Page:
Originating in Thay and flowing down past the Umbergoth and into the Sea of Dlurg, the Umber forms a natural barrier between Aglarond and Thay (and Aglarond and Thesk). Though several fish species dwell in the river, most Aglarondians refrain from fishing the Umber, fearing that the Thayans might have somehow managed to poison or otherwise taint the waters.
The Sea of Dlurg
More of a firth or bay than a true sea, the Dlurg lies between Aglarond and Thesk. The cities of Dlusk and Osker and the Theskian settlement of Milvarune lie on the Dlurg and rely on its bounty. One of the richest fishing grounds in the Sea of Fallen Stars, the Dlurg is well sheltered from inclement weather and contains few hostile aquatic species.
This broad gap, varying from a hundred yards wide in places to 10 miles in others, lies between the Tannath and the jagged extents of Umbergoth. While this might seem like an ideal invasion route into Aglarond, its eastern approaches are guarded by the Umber Marshes and the River Umber itself, so that getting to the Shyvar Pass is a deadly adventure in itself. To the south lies the Watchwall and the fortress Glarondar, with its garrison drawn from the small Aglarondian army. Small patrols of cavalry ride through the pass at regular intervals, making sure that the Thayans arenít up to any mischief, few Aglarondians take the threat of invasion through the Shyvar Pass seriously.
This stretch of wind-blown dunes, dotted with clumps of dry grass and stunted trees, lies along the northern bank of the River Umber. Here, in 1194 DR, an invading Thayan army was met and defeated by the forces of King Elthond. It was not an easy fight, and Aglarondian casualties were heavy, including Elthond himself. In the wake of the battle, the women of Aglarond wandered the battlefield, claiming the bodies of the slain, weeping, and intoning singsong funeral chants from which the region got its name.
Amid the confines of the Yuirwood is this pleasant, sunny glade, guarded by ancient willows and inhabited by butterflies and songbirds. In the center of the Sunglade is a circle of menhirs, magically protected against aging. This circle was dedicated to the worship of the Seldarine, but also to those wilder, less predictable spirits that dwelled in the depths of the Yuirwood.
Some half-elven tribes have returned to the circle in recent years and begun to worship the old spirits. Some even go so far as to claim that the spirits-- Relkath, Zandilar, Magnar, and others-- have begun to stir from slumber and will soon return. Exactly what these lost deities are and what form they will take when they return is anyoneís guess, but many half-elves claim that at least some of them are hostile to humans and might wish to drive the ďinterlopersĒ from Aglarond.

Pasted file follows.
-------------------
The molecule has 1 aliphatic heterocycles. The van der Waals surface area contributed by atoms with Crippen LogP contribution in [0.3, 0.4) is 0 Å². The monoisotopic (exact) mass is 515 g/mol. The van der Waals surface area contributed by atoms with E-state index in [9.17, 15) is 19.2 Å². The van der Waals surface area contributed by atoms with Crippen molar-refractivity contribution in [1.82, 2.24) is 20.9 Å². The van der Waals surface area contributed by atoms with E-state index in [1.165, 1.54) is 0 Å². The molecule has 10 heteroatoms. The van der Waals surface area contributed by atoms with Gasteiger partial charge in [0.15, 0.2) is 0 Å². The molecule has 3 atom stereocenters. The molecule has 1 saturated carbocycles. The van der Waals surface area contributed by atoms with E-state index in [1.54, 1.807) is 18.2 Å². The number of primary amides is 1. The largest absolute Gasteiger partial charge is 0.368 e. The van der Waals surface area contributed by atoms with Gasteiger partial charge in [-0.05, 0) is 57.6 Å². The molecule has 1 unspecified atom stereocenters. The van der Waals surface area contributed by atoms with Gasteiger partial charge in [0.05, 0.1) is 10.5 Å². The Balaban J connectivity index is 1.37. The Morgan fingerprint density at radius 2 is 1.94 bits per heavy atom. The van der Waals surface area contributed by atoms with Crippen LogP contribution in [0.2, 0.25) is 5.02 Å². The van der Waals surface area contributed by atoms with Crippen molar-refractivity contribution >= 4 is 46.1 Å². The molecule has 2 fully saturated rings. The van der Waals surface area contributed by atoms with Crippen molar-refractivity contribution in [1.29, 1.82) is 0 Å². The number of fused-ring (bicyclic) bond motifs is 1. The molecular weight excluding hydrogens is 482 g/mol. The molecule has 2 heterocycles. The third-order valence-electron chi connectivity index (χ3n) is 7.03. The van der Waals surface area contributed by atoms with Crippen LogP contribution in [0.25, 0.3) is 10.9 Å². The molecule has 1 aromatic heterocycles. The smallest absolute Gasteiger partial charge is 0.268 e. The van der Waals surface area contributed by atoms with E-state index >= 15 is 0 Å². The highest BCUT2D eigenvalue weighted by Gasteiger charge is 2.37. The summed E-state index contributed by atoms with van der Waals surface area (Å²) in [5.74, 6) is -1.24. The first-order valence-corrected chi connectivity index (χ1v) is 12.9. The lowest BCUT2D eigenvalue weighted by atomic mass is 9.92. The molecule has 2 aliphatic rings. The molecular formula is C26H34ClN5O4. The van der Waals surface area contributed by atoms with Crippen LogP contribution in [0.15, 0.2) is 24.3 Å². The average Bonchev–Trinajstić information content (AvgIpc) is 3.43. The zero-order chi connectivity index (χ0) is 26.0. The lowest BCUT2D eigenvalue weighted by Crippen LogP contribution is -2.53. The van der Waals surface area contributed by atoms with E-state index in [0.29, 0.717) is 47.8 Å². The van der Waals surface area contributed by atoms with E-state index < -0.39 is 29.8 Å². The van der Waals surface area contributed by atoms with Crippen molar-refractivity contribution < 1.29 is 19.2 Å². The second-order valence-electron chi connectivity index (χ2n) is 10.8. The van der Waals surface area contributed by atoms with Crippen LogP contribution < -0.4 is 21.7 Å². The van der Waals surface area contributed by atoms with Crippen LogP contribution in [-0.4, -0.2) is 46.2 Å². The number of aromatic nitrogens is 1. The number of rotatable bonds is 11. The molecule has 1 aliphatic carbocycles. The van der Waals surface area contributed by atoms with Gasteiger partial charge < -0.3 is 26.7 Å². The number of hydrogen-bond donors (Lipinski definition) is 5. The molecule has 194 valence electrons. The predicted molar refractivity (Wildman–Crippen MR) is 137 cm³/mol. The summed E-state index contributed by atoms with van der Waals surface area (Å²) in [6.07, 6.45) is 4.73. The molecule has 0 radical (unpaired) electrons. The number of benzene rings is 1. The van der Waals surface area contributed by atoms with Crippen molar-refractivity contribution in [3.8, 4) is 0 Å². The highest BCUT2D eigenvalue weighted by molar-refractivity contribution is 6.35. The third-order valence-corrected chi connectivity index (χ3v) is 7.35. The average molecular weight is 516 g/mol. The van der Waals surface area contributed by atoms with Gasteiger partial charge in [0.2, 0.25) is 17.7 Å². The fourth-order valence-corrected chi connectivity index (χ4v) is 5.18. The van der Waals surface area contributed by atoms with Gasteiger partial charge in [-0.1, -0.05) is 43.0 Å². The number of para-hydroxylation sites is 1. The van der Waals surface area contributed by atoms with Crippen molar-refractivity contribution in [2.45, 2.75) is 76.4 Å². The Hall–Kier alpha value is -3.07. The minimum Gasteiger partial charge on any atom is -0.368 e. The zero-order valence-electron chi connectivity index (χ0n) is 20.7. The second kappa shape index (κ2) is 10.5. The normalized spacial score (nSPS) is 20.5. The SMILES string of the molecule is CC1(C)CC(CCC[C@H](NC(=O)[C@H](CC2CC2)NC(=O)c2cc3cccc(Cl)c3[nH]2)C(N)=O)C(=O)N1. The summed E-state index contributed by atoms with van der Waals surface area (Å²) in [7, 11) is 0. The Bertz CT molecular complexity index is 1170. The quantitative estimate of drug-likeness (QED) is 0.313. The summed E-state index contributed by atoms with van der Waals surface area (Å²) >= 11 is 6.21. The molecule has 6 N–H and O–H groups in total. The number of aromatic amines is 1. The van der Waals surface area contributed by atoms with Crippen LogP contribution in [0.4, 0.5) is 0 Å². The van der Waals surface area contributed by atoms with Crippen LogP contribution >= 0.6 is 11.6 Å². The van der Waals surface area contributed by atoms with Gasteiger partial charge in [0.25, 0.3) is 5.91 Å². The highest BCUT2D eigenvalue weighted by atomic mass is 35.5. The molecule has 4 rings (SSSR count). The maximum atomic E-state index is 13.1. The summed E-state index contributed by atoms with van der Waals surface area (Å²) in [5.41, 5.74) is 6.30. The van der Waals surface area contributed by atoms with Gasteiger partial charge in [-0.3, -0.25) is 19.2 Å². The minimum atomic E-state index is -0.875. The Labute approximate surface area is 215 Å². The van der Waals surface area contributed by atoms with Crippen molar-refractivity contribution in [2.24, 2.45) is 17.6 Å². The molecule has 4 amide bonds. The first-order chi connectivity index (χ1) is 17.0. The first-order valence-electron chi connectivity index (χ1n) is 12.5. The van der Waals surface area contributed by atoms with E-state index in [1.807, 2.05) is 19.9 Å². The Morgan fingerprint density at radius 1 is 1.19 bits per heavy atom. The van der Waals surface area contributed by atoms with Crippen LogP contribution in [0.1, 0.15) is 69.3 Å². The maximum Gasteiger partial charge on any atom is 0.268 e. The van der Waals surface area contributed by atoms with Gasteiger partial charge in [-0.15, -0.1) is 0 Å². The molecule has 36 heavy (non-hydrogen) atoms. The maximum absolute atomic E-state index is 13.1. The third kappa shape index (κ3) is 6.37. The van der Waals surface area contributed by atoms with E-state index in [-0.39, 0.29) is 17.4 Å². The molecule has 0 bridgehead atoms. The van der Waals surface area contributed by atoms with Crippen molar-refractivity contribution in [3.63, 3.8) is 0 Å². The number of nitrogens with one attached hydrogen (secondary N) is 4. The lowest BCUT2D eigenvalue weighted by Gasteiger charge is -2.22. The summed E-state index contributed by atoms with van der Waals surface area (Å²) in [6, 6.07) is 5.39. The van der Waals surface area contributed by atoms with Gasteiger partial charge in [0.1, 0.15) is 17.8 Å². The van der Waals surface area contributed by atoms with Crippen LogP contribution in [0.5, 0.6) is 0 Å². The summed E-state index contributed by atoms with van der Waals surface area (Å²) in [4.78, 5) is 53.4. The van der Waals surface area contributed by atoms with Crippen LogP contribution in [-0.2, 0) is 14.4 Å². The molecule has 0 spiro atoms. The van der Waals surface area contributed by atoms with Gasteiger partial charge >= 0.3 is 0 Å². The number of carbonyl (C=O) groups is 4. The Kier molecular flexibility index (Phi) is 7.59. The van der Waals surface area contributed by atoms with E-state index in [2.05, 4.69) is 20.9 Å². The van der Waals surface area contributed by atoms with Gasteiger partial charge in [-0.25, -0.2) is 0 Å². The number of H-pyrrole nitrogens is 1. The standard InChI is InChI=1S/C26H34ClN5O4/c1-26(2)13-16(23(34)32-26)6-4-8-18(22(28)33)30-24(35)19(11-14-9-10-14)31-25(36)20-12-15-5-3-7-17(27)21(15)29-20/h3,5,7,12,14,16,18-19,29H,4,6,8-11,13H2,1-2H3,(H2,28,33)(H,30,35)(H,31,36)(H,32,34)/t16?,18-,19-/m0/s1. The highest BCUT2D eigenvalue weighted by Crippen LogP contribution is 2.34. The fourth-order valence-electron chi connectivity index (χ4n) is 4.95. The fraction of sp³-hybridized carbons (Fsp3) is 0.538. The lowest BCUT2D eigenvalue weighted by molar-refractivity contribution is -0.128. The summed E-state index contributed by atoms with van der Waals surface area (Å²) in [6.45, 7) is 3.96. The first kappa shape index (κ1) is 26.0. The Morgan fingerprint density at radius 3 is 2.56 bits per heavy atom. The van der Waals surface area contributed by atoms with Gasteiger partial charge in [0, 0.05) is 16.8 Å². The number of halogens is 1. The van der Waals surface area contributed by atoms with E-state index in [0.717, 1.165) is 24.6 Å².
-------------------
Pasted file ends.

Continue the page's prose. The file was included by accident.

Tannath is the collective name for the craggy mountains that help guard Aglarondís eastern frontier. Tall, rugged fault block mountains, the Tannath are considered unscalable but are flanked by wide passes: Tannath Gap to the west, and Shyvar Pass, between the Tannath and Umbergoth, to the east. Both passes are protected by the Umber Marshes and the River Umber, so Aglarondian patrols, originating in the fortress of Glarondar, are minimal.
Due to their steep slopes and bare terrain, the peaks of the Tannath have never been settled. Griffons nest at the highest reaches of the mountains, and ancient galeb duhr live deep in the Tannath, far from human habitation. The rangeís primary function is as an almost impenetrable rampart between Aglarond and Thay, one which can only be crossed by flying troops.
The narrow stretch of flatwoods between Tannath and the River Umber, opposite Singing Sands, is known as Tannath Gap. The Gapís terrain is soft and damp, covered with blue-needle pine and fir. A few hardy woodcutters and hunters call the Gap home, living in small cabins or cottages along the Tannath piedmont where the climate is cool and pleasant.
There are few enchanted and unnatural creatures in the Gap. Some hunters claim that years ago they killed a globular, a tentacled creature which spewed forth various other horrific monsters-- a description that matches the dreaded deepspawn. Griffons are sometimes seen flying from the Tannath, and some believe that a small clan of werefoxes inhabits the woods, but these may only be wild tales.
The Aglarondans rarely patrol the Gap, since its close-in terrain would be rough going for any invader.
The towering ramparts of Umbergoth, the tallest mountain in Aglarond, stand guard over the nationís eastern borders. To the north lies Shyvar Pass, itself guarded by the Umber Marshes, and to the south the Watchwall.
Umbergoth itself has never been scaled, and its lofty peak is always clad in snow, even in the hottest days of summer. Griffons, hippogriffs, and giant eagles have all been sighted near Umbergoth, and some stories mention asperii, the rare flying horses also known as windsteeds, occasionally visiting the mountain.